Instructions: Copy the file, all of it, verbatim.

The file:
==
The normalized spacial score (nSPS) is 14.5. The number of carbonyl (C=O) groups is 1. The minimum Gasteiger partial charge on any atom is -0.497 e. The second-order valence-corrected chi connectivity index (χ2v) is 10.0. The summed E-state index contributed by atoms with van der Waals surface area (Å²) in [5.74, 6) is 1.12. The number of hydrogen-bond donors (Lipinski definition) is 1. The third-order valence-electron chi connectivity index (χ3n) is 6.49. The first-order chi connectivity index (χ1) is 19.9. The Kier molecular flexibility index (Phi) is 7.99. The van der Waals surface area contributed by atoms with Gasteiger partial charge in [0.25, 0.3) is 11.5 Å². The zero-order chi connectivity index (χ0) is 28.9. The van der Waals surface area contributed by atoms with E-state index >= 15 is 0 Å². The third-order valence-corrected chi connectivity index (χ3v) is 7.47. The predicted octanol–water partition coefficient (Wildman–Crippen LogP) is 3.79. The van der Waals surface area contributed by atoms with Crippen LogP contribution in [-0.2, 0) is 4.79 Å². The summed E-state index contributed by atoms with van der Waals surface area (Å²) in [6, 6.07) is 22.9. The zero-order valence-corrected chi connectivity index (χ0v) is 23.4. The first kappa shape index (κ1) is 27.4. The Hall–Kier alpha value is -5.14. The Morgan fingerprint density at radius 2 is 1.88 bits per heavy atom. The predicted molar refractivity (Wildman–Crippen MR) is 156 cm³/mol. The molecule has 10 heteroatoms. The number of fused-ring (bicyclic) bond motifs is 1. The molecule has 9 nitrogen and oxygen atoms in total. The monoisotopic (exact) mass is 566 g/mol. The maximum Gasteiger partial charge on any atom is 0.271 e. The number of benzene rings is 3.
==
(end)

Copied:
The normalized spacial score (nSPS) is 14.5. The number of carbonyl (C=O) groups is 1. The minimum Gasteiger partial charge on any atom is -0.497 e. The second-order valence-corrected chi connectivity index (χ2v) is 10.0. The summed E-state index contributed by atoms with van der Waals surface area (Å²) in [5.74, 6) is 1.12. The number of hydrogen-bond donors (Lipinski definition) is 1. The third-order valence-electron chi connectivity index (χ3n) is 6.49. The first-order chi connectivity index (χ1) is 19.9. The Kier molecular flexibility index (Phi) is 7.99. The van der Waals surface area contributed by atoms with Gasteiger partial charge in [0.25, 0.3) is 11.5 Å². The zero-order chi connectivity index (χ0) is 28.9. The van der Waals surface area contributed by atoms with E-state index >= 15 is 0 Å². The third-order valence-corrected chi connectivity index (χ3v) is 7.47. The predicted octanol–water partition coefficient (Wildman–Crippen LogP) is 3.79. The van der Waals surface area contributed by atoms with Crippen LogP contribution in [-0.2, 0) is 4.79 Å². The summed E-state index contributed by atoms with van der Waals surface area (Å²) in [6, 6.07) is 22.9. The zero-order valence-corrected chi connectivity index (χ0v) is 23.4. The first kappa shape index (κ1) is 27.4. The Hall–Kier alpha value is -5.14. The Morgan fingerprint density at radius 2 is 1.88 bits per heavy atom. The predicted molar refractivity (Wildman–Crippen MR) is 156 cm³/mol. The molecule has 10 heteroatoms. The number of fused-ring (bicyclic) bond motifs is 1. The molecule has 9 nitrogen and oxygen atoms in total. The monoisotopic (exact) mass is 566 g/mol. The maximum Gasteiger partial charge on any atom is 0.271 e. The number of benzene rings is 3.